Celebrities and the U.S. Government Come Together on World Environment Day to Support Combating Wildlife Trafficking

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Wildlife trafficking is wreaking havoc on particularly vulnerable animal populations across the globe, and stands as both a critical conservation concern and a threat to global security. The Crime Museum in Washington, DC is putting a spotlight on this critical issue, marking World Environment Day, June 5, 2015, by opening a new temporary exhibit titled “Ivory, Tortoise Shell, & Fur: The Ugly Truth of Wildlife Trafficking.”

Photo courtesy of Crime Museum

This is a real problem that impacts us all, even if we are not the ones making the product purchases, states Janine Vaccarello, chief operating officer of the Crime Museum.

In February 2014, President Obama highlighted wildlife trafficking as a national security issue, noting that this crime is decimating iconic animal populations and undermines security across nations. Wildlife trafficking is wreaking havoc on particularly vulnerable animal populations across the globe, and stands as both a critical conservation concern and a threat to global security. There is a dire need for the public to understand the importance of not purchasing illegal wildlife and wildlife products, and the larger impact that consumers play in this vicious cycle. The only way to fully address this cross-cutting issue is to raise awareness among the demand markets, including the United States, which is a major market for both illegal and legal wildlife products.

“This is a real problem that impacts us all, even if we are not the ones making the product purchases,” states Janine Vaccarello, chief operating officer of the Crime Museum. “We should all take an interest in ensuring these animals are not being treated cruelly and that we no longer diminish their populations.”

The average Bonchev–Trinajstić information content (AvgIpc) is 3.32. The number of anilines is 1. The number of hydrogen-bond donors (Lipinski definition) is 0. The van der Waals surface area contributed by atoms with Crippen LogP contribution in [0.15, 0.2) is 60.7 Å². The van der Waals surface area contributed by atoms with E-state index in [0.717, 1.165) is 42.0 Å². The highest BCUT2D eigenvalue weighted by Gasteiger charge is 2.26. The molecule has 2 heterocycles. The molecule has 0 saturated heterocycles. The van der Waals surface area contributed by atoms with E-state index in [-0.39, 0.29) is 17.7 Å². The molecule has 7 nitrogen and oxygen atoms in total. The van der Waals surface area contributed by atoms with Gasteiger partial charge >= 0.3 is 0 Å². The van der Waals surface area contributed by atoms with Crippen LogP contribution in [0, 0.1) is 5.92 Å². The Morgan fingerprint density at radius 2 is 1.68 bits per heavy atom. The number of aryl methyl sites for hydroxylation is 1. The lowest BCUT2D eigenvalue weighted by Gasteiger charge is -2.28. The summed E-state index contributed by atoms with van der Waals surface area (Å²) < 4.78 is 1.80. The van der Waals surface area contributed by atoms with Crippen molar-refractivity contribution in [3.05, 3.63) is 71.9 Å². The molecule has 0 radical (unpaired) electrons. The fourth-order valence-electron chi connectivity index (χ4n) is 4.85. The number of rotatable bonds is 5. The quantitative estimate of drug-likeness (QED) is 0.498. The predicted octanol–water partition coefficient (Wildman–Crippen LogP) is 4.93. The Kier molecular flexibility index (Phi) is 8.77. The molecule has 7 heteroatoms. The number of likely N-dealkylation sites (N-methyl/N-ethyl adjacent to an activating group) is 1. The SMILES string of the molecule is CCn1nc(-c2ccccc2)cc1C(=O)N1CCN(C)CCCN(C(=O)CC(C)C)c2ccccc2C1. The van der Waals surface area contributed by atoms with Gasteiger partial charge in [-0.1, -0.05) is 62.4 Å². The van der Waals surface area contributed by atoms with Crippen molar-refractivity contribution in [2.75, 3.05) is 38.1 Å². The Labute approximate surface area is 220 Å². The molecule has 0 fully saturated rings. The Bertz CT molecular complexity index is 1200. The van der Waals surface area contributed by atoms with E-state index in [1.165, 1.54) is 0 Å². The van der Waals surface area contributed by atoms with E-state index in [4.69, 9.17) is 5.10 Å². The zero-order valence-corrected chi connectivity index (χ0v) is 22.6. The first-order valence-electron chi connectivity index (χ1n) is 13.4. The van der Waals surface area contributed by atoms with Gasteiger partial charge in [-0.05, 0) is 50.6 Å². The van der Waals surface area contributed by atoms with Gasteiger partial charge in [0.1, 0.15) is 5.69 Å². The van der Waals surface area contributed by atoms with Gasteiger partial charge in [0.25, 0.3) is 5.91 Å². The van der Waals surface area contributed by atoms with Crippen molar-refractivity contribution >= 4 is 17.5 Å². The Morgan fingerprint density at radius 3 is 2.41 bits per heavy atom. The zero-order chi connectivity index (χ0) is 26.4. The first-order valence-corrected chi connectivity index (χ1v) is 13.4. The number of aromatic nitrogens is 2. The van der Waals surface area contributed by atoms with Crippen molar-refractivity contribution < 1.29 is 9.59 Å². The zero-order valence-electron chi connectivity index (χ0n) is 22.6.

The Crime Museum in Washington, DC is putting a spotlight on this critical issue, marking World Environment Day, June 5, 2015, by opening a new temporary exhibit titled “Ivory, Tortoise Shell, & Fur: The Ugly Truth of Wildlife Trafficking.” The new exhibit aims to raise awareness among museum visitors about an often overlooked crime.

“This is an issue that we are taking seriously and are determined to address,” explains William R. Brownfield, Assistant Secretary of State from the Bureau of International Narcotics and Law Enforcement Affairs. “The government is on board with the fight against illegal wildlife trafficking, but it’s also important that consumers get on board, too.”

Here are five important things to know about wildlife trafficking and how to address the problem:

1. It is estimated that in the last century we have lost 97 percent of the world’s tigers. In just the last 13 years there has been a 76 percent decline in the elephant population. In 2014 alone, there were over 1,200 rhinoceros killed in South Africa. Each of these animal populations are being severely depleted in large part due to illegal wildlife trafficking.

2. Wildlife trafficking has become one of the most lucrative types of transnational organized crime in the world, with annual revenues conservatively estimated to be worth billions of dollars per year. With such a lucrative market, this has led many criminals to engage in this illicit activity, driven by high demand and high profits for illegal wildlife as well as a low risk of detection. The items illegally traded include tiger bone, elephant ivory, bear bile and fish bladders, rhinoceros horn, sea turtle shells, pangolins, and more.

3. Despite the conservation concerns, there are people who knowingly purchase such items, but there are also those consumers who buy the products unknowingly, thus further contributing to the issue. They may purchase wildlife products, such as tortoise shell hair clips or elephant ivory carvings, without any awareness of the impact it has on the poaching situation in local communities.

4. The U.S. government is taking a strong stand in the fight against wildlife trafficking, through the recently released Implementation Plan for the President’s National Strategy for Combating Wildlife Trafficking. The Plan includes such directives as strengthening domestic and global enforcement, reducing demand, and expanding international cooperation.